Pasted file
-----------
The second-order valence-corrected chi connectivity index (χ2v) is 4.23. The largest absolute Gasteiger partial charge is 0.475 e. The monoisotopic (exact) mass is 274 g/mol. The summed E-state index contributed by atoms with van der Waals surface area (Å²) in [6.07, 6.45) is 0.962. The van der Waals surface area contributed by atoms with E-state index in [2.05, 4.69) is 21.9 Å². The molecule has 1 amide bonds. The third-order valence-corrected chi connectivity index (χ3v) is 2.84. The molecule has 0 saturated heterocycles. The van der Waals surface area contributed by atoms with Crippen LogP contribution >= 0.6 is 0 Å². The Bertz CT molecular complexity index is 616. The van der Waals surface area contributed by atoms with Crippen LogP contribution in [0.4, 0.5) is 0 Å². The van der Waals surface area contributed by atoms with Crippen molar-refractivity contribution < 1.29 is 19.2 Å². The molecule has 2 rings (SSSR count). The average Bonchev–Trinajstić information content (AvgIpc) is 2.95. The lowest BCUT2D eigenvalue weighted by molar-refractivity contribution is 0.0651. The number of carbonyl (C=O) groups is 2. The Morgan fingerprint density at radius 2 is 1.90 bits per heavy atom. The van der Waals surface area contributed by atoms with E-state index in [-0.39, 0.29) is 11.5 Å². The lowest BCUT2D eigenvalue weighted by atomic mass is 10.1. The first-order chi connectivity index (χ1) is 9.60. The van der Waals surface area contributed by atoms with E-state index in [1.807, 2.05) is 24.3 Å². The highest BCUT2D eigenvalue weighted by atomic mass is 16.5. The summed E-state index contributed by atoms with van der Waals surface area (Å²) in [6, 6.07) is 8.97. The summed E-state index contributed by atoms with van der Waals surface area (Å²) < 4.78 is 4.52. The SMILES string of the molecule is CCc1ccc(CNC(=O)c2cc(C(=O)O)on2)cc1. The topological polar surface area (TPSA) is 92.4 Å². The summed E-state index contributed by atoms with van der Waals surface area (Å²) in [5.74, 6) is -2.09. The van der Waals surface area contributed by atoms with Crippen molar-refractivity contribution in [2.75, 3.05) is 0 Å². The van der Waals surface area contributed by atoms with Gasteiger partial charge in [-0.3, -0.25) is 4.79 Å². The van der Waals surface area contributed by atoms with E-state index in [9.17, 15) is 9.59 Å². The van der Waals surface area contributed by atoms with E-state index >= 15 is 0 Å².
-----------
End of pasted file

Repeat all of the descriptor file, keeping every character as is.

The second-order valence-corrected chi connectivity index (χ2v) is 4.23. The largest absolute Gasteiger partial charge is 0.475 e. The monoisotopic (exact) mass is 274 g/mol. The summed E-state index contributed by atoms with van der Waals surface area (Å²) in [6.07, 6.45) is 0.962. The van der Waals surface area contributed by atoms with E-state index in [2.05, 4.69) is 21.9 Å². The molecule has 1 amide bonds. The third-order valence-corrected chi connectivity index (χ3v) is 2.84. The molecule has 0 saturated heterocycles. The van der Waals surface area contributed by atoms with Crippen LogP contribution >= 0.6 is 0 Å². The Bertz CT molecular complexity index is 616. The van der Waals surface area contributed by atoms with Crippen LogP contribution in [0.4, 0.5) is 0 Å². The van der Waals surface area contributed by atoms with Crippen molar-refractivity contribution < 1.29 is 19.2 Å². The molecule has 2 rings (SSSR count). The average Bonchev–Trinajstić information content (AvgIpc) is 2.95. The lowest BCUT2D eigenvalue weighted by molar-refractivity contribution is 0.0651. The number of carbonyl (C=O) groups is 2. The Morgan fingerprint density at radius 2 is 1.90 bits per heavy atom. The van der Waals surface area contributed by atoms with E-state index in [-0.39, 0.29) is 11.5 Å². The lowest BCUT2D eigenvalue weighted by atomic mass is 10.1. The first-order chi connectivity index (χ1) is 9.60. The van der Waals surface area contributed by atoms with E-state index in [1.807, 2.05) is 24.3 Å². The highest BCUT2D eigenvalue weighted by atomic mass is 16.5. The summed E-state index contributed by atoms with van der Waals surface area (Å²) in [6, 6.07) is 8.97. The summed E-state index contributed by atoms with van der Waals surface area (Å²) < 4.78 is 4.52. The SMILES string of the molecule is CCc1ccc(CNC(=O)c2cc(C(=O)O)on2)cc1. The topological polar surface area (TPSA) is 92.4 Å². The summed E-state index contributed by atoms with van der Waals surface area (Å²) in [5.74, 6) is -2.09. The van der Waals surface area contributed by atoms with Crippen molar-refractivity contribution in [2.75, 3.05) is 0 Å². The van der Waals surface area contributed by atoms with Gasteiger partial charge in [-0.3, -0.25) is 4.79 Å². The van der Waals surface area contributed by atoms with E-state index in [9.17, 15) is 9.59 Å². The van der Waals surface area contributed by atoms with E-state index >= 15 is 0 Å².